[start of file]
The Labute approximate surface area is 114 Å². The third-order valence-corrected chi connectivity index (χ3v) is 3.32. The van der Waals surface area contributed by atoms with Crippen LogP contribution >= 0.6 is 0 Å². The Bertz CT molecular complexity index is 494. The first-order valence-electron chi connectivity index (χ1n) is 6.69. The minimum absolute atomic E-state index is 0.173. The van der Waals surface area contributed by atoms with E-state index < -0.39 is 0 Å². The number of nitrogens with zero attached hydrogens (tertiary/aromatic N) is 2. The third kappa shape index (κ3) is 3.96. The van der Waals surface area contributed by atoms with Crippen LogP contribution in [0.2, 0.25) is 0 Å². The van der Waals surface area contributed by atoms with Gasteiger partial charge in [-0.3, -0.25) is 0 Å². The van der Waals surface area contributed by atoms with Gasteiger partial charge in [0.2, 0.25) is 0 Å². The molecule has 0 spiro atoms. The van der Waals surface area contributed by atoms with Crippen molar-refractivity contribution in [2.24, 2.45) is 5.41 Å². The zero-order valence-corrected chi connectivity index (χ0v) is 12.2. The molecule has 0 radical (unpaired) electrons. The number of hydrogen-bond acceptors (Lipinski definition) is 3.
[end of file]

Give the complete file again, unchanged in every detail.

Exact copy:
The Labute approximate surface area is 114 Å². The third-order valence-corrected chi connectivity index (χ3v) is 3.32. The van der Waals surface area contributed by atoms with Crippen LogP contribution >= 0.6 is 0 Å². The Bertz CT molecular complexity index is 494. The first-order valence-electron chi connectivity index (χ1n) is 6.69. The minimum absolute atomic E-state index is 0.173. The van der Waals surface area contributed by atoms with E-state index < -0.39 is 0 Å². The number of nitrogens with zero attached hydrogens (tertiary/aromatic N) is 2. The third kappa shape index (κ3) is 3.96. The van der Waals surface area contributed by atoms with Crippen LogP contribution in [0.2, 0.25) is 0 Å². The van der Waals surface area contributed by atoms with Gasteiger partial charge in [-0.3, -0.25) is 0 Å². The van der Waals surface area contributed by atoms with Gasteiger partial charge in [0.2, 0.25) is 0 Å². The molecule has 0 spiro atoms. The van der Waals surface area contributed by atoms with Crippen molar-refractivity contribution in [2.24, 2.45) is 5.41 Å². The zero-order valence-corrected chi connectivity index (χ0v) is 12.2. The molecule has 0 radical (unpaired) electrons. The number of hydrogen-bond acceptors (Lipinski definition) is 3.